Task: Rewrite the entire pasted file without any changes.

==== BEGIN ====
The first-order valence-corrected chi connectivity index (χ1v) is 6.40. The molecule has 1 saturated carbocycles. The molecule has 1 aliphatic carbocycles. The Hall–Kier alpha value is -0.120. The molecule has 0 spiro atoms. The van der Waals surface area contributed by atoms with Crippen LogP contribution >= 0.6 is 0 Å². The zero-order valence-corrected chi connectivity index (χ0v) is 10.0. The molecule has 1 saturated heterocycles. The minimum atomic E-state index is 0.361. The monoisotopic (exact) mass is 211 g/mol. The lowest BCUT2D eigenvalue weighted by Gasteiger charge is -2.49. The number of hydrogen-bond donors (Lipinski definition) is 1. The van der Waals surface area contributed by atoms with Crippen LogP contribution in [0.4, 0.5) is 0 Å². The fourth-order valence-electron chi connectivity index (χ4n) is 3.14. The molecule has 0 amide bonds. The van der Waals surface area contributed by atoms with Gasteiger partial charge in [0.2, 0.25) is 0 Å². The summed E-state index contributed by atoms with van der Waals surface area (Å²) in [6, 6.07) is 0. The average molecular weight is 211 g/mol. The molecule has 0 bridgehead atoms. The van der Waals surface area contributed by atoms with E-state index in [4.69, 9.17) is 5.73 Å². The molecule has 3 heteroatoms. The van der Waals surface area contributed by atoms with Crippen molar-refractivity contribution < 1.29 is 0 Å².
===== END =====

The first-order valence-corrected chi connectivity index (χ1v) is 6.40. The molecule has 1 saturated carbocycles. The molecule has 1 aliphatic carbocycles. The Hall–Kier alpha value is -0.120. The molecule has 0 spiro atoms. The van der Waals surface area contributed by atoms with Crippen LogP contribution >= 0.6 is 0 Å². The zero-order valence-corrected chi connectivity index (χ0v) is 10.0. The molecule has 1 saturated heterocycles. The minimum atomic E-state index is 0.361. The monoisotopic (exact) mass is 211 g/mol. The lowest BCUT2D eigenvalue weighted by Gasteiger charge is -2.49. The number of hydrogen-bond donors (Lipinski definition) is 1. The van der Waals surface area contributed by atoms with Crippen LogP contribution in [0.4, 0.5) is 0 Å². The fourth-order valence-electron chi connectivity index (χ4n) is 3.14. The molecule has 0 amide bonds. The van der Waals surface area contributed by atoms with Gasteiger partial charge in [0.2, 0.25) is 0 Å². The summed E-state index contributed by atoms with van der Waals surface area (Å²) in [6, 6.07) is 0. The average molecular weight is 211 g/mol. The molecule has 0 bridgehead atoms. The van der Waals surface area contributed by atoms with E-state index in [4.69, 9.17) is 5.73 Å². The molecule has 3 heteroatoms. The van der Waals surface area contributed by atoms with Crippen molar-refractivity contribution < 1.29 is 0 Å².